Maria Bamford has made a mark in the entertainment world as an actress and comedian — not just with her quick-witted and self-deprecating humor but also with her ability to talk candidly about her mental health issues and other sensitive topics, including depression, anxiety, and suicide.
Her first comedy album eventually led to more comedy specials, feature films, and television shows, including the 2016 Netflix original series "Lady Dynamite" based on her own life.
During an appearance on "The Late Late Show with James Corden," Bamford joked with the audience. “Oh, my goodness, how delightful! You guys...some people love life; I’ve always been on the fence about the whole thing.”
During another stand-up routine on Comedy Central, Bamford talked about her depression, obsessive-compulsive and bipolar disorders, and what she described as “unwanted” thoughts about violence and self-harm.
“I told a friend, hey, heads up! If I ever start talking too fast about wanting to get in touch with the Pope or some other ethical authority, put me in a purple van and drive me to doggy daycare because I need to be boarded for the weekend,” Bamford joked.
While some of Bamford’s remarks have caused controversy in the mental health community, her unique ability to joke about difficult issues has resonated with many who love Bamford’s knack for talking about mental health diseases in a way that makes it easy for people to relate to and understand.
She said comedy had been a nice distraction since she started stand-up at the age of 19 because it allows her to confide in other people openly and honestly.
“It felt great to me. I loved having everybody know everything,” Bamford told CBS 6 Photojournalist Chris Jenkins.
Bamford recently brought her highly-acclaimed show to Richmond, where she captivated audiences at The National.
“The thing I’m most passionate about now is just so people don’t feel bad when they ask for help, and it’s shitty. Like, sometimes I think that can be heartbreaking when you ask for help, and it’s bad, the response received, or non-existent,” Bamford said.
Bamford encouraged others to continue seeking help, even if they found the treatment challenging, numbing, or not receiving all the answers they were looking for.
“I don’t have the greatest psychiatrist, she’s not the greatest!” Bamford said. “I go to imperfect places for help. I go to 12-step programs, which are a mess of nonsense, but they are free, and they are all the time on Zoom.”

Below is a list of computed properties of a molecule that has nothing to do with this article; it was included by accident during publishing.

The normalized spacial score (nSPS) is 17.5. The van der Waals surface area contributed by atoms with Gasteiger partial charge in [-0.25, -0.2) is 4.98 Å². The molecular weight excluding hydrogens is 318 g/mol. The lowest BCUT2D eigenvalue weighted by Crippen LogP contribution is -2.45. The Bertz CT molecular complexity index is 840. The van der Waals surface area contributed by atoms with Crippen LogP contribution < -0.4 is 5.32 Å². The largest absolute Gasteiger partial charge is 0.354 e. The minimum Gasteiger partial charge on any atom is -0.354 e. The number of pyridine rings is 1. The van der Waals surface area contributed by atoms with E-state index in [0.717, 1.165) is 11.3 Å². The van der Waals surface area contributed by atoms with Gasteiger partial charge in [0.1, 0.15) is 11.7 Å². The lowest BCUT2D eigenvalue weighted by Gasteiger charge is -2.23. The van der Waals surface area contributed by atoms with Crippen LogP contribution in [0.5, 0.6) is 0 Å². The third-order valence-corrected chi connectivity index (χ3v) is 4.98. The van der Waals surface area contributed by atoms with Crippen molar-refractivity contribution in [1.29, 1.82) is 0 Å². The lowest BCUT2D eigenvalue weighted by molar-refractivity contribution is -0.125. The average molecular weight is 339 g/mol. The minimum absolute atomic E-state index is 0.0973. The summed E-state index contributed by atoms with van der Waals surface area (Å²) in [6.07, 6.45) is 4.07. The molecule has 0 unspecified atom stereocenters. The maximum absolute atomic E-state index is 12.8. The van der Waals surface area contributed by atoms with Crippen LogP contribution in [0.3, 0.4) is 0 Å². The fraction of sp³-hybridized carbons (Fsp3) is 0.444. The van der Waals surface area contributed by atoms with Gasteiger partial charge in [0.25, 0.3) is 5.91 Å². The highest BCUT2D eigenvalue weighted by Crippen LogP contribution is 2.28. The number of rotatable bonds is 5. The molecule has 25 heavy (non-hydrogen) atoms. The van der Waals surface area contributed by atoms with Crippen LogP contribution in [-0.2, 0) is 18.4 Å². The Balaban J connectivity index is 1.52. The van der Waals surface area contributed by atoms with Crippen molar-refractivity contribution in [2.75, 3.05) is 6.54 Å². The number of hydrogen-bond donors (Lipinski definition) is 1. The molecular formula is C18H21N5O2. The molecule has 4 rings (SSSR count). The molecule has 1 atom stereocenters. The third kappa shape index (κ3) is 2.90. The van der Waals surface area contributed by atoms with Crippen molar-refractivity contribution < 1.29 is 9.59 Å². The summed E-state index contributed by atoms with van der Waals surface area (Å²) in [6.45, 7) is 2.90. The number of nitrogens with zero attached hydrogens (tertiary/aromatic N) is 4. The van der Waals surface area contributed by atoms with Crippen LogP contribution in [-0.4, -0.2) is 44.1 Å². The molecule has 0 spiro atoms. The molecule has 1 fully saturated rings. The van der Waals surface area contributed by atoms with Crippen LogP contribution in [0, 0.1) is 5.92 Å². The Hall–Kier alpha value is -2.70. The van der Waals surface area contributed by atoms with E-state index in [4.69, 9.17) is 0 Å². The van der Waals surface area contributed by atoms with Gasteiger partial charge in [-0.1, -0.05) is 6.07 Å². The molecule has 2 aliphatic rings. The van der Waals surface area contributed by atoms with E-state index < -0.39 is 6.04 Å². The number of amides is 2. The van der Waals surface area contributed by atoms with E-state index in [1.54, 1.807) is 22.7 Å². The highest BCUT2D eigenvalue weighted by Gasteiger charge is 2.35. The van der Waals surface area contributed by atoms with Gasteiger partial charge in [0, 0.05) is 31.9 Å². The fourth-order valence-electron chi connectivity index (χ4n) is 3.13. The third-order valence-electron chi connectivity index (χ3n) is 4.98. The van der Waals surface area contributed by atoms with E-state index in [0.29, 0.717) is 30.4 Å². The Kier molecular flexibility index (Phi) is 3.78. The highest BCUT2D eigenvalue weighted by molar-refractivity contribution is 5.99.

Sarah Metzger, a fan, said she drove from New York to Richmond to see Bamford’s show. The Alabama native said Bamford was an inspiration in helping her heal from a difficult time in her life.
“I’ve been a fan of Maria Bamford for a really, really long time,” Metzger said.
“I really got into her stuff, probably 2017, around then," Metzger said. "She talks so openly about her mental health struggles and at that time, I was just coming out of a hospital. I was hospitalized for a suicide attempt. I also do comedy and music, and it gave me the courage to be more real in my comedy.”
Metzger said she was thrilled that she got the chance to meet Bamford after the show to share her own story.
“I tried, but kinda panicked, like I started fan girling,” Metzger joked. “I think we’re best friends now.”
It’s that connection, Bamford said, that is important to share with her fans. While on tour, Bamford likes to reach out and connect with people on a personal level.
“I always try to find where I can connect with people, so sometimes I get on Twitter, and I’ll get somebody, a fan, to meet me for coffee, and that really helps me to feel very connected to a place,” Bamford said.
While fame and fortune have been nice, Bamford said the best part of her job is reassuring people who are suffering that they are not alone in this world and that there are many reasons to keep on laughing and loving life.
“I wish health, I wish health for everyone,” Bamford said. “And a billion dollars because money makes people happy, right?”
This segment is sponsored by WHOA Behavioral Health.